"We think that the bacteria in a cystic fibrosis sufferer's lungs are partly living in communities called biofilms, and although medical scientists have investigated their strongly antibiotic-resistant properties, very little research has been done to investigate any active contribution the biofilms might have in causing diseases in the first place," says Dr Welch.
A widely-held view is that biofilms serve as reservoirs of bacteria that do relatively little harm; they just sit there. The main danger is thought to be from 'blooms' of free living cells which occasionally break away from the biofilm and cause periods of poor lung function in the cystic fibrosis patients. "In this scenario, it follows that bacteria in a biofilm will produce fewer disease-causing chemicals than free-living cells of the same type of bacteria, which is a prediction that we can test," says Dr Welch. "We found that, in contrast to expectation, biofilms do indeed produce harmful chemicals. However, the type of tissue-degrading enzymes and toxins made by the biofilm bacteria differ from those produced by free-floating bugs, which may help them to survive attacks by our immune systems."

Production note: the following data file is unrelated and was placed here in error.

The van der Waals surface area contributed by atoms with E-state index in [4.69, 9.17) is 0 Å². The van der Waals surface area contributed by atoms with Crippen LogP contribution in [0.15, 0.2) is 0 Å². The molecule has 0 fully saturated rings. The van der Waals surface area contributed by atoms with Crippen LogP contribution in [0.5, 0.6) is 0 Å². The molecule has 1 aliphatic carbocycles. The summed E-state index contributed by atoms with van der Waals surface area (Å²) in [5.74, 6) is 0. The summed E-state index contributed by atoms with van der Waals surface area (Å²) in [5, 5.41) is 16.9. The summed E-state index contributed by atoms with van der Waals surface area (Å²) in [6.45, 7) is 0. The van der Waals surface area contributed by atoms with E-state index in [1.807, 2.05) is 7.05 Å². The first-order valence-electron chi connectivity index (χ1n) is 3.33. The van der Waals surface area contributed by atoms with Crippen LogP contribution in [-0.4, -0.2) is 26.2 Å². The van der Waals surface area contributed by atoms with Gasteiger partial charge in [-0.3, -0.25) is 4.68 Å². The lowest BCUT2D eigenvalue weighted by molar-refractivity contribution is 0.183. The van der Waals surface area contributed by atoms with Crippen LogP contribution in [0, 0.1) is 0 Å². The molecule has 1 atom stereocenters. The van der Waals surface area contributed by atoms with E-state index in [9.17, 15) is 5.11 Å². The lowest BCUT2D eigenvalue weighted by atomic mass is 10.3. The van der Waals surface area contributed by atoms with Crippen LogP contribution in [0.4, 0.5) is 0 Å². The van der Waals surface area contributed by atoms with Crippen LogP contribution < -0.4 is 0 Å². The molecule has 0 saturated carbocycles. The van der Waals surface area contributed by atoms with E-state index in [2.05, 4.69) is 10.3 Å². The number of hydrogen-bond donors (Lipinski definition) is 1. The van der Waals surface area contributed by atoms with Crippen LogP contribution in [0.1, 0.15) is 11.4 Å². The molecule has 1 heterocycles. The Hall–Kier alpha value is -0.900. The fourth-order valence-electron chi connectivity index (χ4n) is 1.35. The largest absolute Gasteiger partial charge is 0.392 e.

In addition, the scientists discovered that the biofilm bacteria can produce a protein which their analysis suggests is similar to one of the active ingredients in rattlesnake venom. In the case of rattlesnake venom the protein causes the host cells to commit suicide and die, which is one reason why rattlesnake bites are so dangerous. The research team is currently studying the protein to see if it functions in the same way.
In addition the scientists have found evidence that the trigger for the bacteria to start producing these extra virulence fact
|Contact: Lucy Goodchild|
Society for General Microbiology